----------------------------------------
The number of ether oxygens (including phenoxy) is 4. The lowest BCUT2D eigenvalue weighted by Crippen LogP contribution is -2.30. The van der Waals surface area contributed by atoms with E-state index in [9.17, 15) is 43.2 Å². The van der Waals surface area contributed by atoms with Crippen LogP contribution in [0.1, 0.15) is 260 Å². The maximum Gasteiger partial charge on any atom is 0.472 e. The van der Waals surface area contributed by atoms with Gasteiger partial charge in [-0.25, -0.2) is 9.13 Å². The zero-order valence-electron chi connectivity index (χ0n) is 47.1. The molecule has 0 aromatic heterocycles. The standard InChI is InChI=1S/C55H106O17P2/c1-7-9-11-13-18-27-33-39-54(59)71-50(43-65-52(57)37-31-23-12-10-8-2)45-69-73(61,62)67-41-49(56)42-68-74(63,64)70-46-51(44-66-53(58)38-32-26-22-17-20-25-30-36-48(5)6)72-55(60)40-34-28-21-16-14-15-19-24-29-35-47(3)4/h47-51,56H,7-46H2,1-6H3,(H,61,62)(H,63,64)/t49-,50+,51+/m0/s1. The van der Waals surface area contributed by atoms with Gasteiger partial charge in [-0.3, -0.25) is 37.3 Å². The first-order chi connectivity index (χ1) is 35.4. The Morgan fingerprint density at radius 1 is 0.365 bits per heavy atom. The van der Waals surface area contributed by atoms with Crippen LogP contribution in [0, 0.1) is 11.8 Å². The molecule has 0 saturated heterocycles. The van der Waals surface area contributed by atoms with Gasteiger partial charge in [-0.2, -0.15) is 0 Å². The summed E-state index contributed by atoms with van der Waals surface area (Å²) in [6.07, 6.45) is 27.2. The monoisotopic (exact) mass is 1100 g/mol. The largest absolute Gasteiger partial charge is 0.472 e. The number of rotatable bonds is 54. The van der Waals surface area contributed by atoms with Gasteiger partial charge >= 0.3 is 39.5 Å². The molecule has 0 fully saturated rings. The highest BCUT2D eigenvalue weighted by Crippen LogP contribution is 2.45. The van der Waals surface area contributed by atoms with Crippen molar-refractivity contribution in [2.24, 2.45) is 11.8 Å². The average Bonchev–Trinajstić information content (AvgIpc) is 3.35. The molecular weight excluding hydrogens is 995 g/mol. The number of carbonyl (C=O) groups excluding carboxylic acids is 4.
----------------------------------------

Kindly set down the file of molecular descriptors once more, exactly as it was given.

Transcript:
The number of ether oxygens (including phenoxy) is 4. The lowest BCUT2D eigenvalue weighted by Crippen LogP contribution is -2.30. The van der Waals surface area contributed by atoms with E-state index in [9.17, 15) is 43.2 Å². The van der Waals surface area contributed by atoms with Crippen LogP contribution in [0.1, 0.15) is 260 Å². The maximum Gasteiger partial charge on any atom is 0.472 e. The van der Waals surface area contributed by atoms with Gasteiger partial charge in [-0.25, -0.2) is 9.13 Å². The zero-order valence-electron chi connectivity index (χ0n) is 47.1. The molecule has 0 aromatic heterocycles. The standard InChI is InChI=1S/C55H106O17P2/c1-7-9-11-13-18-27-33-39-54(59)71-50(43-65-52(57)37-31-23-12-10-8-2)45-69-73(61,62)67-41-49(56)42-68-74(63,64)70-46-51(44-66-53(58)38-32-26-22-17-20-25-30-36-48(5)6)72-55(60)40-34-28-21-16-14-15-19-24-29-35-47(3)4/h47-51,56H,7-46H2,1-6H3,(H,61,62)(H,63,64)/t49-,50+,51+/m0/s1. The van der Waals surface area contributed by atoms with Gasteiger partial charge in [-0.3, -0.25) is 37.3 Å². The first-order chi connectivity index (χ1) is 35.4. The Morgan fingerprint density at radius 1 is 0.365 bits per heavy atom. The van der Waals surface area contributed by atoms with Crippen LogP contribution in [0, 0.1) is 11.8 Å². The molecule has 0 saturated heterocycles. The van der Waals surface area contributed by atoms with Gasteiger partial charge in [-0.2, -0.15) is 0 Å². The summed E-state index contributed by atoms with van der Waals surface area (Å²) in [6.07, 6.45) is 27.2. The monoisotopic (exact) mass is 1100 g/mol. The largest absolute Gasteiger partial charge is 0.472 e. The number of rotatable bonds is 54. The van der Waals surface area contributed by atoms with Gasteiger partial charge >= 0.3 is 39.5 Å². The molecule has 0 fully saturated rings. The highest BCUT2D eigenvalue weighted by Crippen LogP contribution is 2.45. The van der Waals surface area contributed by atoms with Crippen molar-refractivity contribution in [2.24, 2.45) is 11.8 Å². The average Bonchev–Trinajstić information content (AvgIpc) is 3.35. The molecular weight excluding hydrogens is 995 g/mol. The number of carbonyl (C=O) groups excluding carboxylic acids is 4.